Even after his family moved away, Billy and I remained friends. Every other month or so, my parents would drop me off in Lake Oswego (the town, not the body of water) and I would spend the weekend with the Gallaghers, engaging in marathon chess battles. But now, in addition to chess, Billy and I found ourselves enjoying another outlet for our youthful energies. The Gallagher house was located right on the banks of Lake Oswego. We kids could open up the sliding glass doors at the back of the house, run down a vast stretch of beautifully manicured grass, and hop right into the Lake. My 54-year-old brain may be embellishing the grandness of the Gallagher estate, but if memory serves me correctly, the property included a boathouse and a pier that jutted out into the lake. I also seem to recall an island, just a hundred yards or so offshore, that we could swim to and play upon, but perhaps I am conflating my childhood excursions to Billy’s house with the books of Arthur Ransome. At any rate, my trips to the Gallagher house often included a lot of water-related activities in addition to the more sedentary and cerebral chess battles that Billy and I engaged in. If I’m not mistaken, it was the Gallaghers who took me waterskiing for the first time.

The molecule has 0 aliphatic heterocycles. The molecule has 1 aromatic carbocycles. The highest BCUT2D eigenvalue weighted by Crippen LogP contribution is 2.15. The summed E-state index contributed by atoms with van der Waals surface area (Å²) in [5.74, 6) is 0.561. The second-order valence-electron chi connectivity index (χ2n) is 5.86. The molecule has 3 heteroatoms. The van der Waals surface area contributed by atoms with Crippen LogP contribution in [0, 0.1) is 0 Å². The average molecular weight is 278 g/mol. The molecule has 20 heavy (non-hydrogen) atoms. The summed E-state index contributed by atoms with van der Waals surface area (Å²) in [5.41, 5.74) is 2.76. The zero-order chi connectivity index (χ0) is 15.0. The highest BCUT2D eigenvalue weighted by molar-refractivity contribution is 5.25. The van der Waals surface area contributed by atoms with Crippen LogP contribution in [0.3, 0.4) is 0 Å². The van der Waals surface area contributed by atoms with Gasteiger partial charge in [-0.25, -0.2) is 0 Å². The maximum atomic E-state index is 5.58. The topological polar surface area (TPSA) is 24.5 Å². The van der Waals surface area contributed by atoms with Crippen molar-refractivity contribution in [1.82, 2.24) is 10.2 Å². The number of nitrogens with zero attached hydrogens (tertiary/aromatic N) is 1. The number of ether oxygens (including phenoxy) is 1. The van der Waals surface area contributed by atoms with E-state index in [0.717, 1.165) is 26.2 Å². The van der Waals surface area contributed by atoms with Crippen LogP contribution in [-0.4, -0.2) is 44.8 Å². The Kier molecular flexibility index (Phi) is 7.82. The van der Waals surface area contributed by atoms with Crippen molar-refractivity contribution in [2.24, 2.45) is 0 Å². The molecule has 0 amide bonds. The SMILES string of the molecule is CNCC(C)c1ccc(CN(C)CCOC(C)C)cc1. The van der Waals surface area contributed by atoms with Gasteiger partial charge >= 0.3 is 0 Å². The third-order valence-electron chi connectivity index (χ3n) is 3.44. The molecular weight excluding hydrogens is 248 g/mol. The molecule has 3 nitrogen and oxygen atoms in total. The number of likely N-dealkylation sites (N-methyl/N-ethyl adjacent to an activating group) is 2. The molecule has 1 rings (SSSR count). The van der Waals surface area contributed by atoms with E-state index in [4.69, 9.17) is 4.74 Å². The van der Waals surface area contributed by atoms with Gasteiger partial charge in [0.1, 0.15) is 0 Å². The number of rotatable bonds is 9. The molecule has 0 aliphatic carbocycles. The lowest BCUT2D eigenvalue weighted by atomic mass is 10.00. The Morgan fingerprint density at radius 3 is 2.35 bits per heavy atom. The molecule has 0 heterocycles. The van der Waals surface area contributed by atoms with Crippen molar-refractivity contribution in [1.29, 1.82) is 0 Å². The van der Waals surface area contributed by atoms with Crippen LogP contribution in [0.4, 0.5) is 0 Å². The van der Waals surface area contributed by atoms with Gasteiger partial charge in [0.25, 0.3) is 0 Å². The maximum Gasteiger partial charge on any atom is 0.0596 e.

After the move to Lake Oswego, Billy’s parents continued to welcome me, a stuffy little Catholic throwback to the 1950s, warmly into their home, even though, by this time, they were “drifting away from the church,” according to Oppenheimer and embracing a more unconventional worldview. Though they were fairly wealthy and middle-aged, Mr. and Mrs. Gallagher somehow seemed to channel some of the rebellious spirit that characterized the late 1960s and early 1970s. And Maggie, like all the Gallagher children, seemed to grow more beautiful and brilliant every time I saw her.